THE ISSUE OF WARFARE
There is of course one more topic that is featured prominently in our parasha and in many other sections of sefer Devarim, a matter that is especially pertinent to a people about to enter a new land, and that concerns the issue of warfare. In fact, most of the second half of parashat Shoftim is devoted to this subject (Chapter 20), and the discussion continues into the next parasha as well. And as sefer Devarim progresses and the people draw closer and closer to their destiny, the discussion takes on a progressively more practical as well as more urgent quality. Our parasha introduces the subject with an inspirational flourish, and this is quickly followed by the particulars concerning what might be termed "non-obligatory warfare." This type of conflict, known in the Rabbinic sources as "milchemet reshut," is a type of defensive war in which it is resources and not lives that are at stake. Israel may choose to engage in milchemet reshut in order to secure needed assets or else to enhance its strategic depth by seizing the territory of belligerent but currently non-engaging foes. Since this type of conflict is regarded as being less urgent than a direct response to unprovoked enemy attack, the Torah provides a number of important exemptions from what would otherwise amount to universal conscription:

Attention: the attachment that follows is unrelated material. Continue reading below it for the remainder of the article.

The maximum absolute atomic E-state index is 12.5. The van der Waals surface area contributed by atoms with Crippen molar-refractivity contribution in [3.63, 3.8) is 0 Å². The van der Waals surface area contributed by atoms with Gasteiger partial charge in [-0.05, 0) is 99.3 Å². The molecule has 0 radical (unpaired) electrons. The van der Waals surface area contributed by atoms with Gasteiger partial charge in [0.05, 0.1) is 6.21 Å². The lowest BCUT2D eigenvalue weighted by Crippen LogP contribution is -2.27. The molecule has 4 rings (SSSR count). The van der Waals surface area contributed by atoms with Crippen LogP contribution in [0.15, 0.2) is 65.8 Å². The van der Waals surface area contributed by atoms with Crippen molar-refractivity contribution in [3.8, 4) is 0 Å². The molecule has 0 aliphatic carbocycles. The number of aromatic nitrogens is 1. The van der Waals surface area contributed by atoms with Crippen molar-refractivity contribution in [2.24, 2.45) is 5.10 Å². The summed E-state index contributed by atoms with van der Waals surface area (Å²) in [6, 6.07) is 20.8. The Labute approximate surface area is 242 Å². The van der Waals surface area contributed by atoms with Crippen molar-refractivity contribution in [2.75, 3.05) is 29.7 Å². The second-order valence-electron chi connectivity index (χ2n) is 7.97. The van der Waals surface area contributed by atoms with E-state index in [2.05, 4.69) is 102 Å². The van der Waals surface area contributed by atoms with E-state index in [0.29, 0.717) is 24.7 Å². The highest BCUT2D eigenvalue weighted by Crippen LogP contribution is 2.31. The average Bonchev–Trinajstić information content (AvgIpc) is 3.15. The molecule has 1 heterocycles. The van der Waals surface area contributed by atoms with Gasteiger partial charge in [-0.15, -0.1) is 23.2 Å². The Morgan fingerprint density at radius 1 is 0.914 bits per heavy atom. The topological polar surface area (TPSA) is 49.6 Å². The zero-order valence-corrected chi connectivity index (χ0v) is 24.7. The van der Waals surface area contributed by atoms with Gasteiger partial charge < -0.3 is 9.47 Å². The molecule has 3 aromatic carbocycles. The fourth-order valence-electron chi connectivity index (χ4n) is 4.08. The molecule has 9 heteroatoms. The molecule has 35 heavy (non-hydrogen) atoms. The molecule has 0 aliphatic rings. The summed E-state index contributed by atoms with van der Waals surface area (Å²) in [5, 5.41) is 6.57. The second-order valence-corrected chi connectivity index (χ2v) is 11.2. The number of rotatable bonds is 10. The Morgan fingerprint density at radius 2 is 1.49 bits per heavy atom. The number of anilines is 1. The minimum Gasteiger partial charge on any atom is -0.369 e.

When you go out to war against your foes, if you should see horses, chariots and armies that outnumber you, then do not be afraid of them, for God your Lord is with you who took you out of the land of Egypt. When you draw close to the battlefield, then the priest shall step forward and address the people. He shall say to them: "Hearken Israel, today you draw close to wage war against you enemies. Let not your heart be irresolute, neither fear nor be afraid nor be frightened from before them! For God your Lord goes before you, to fight your enemies on your behalf and to save you!"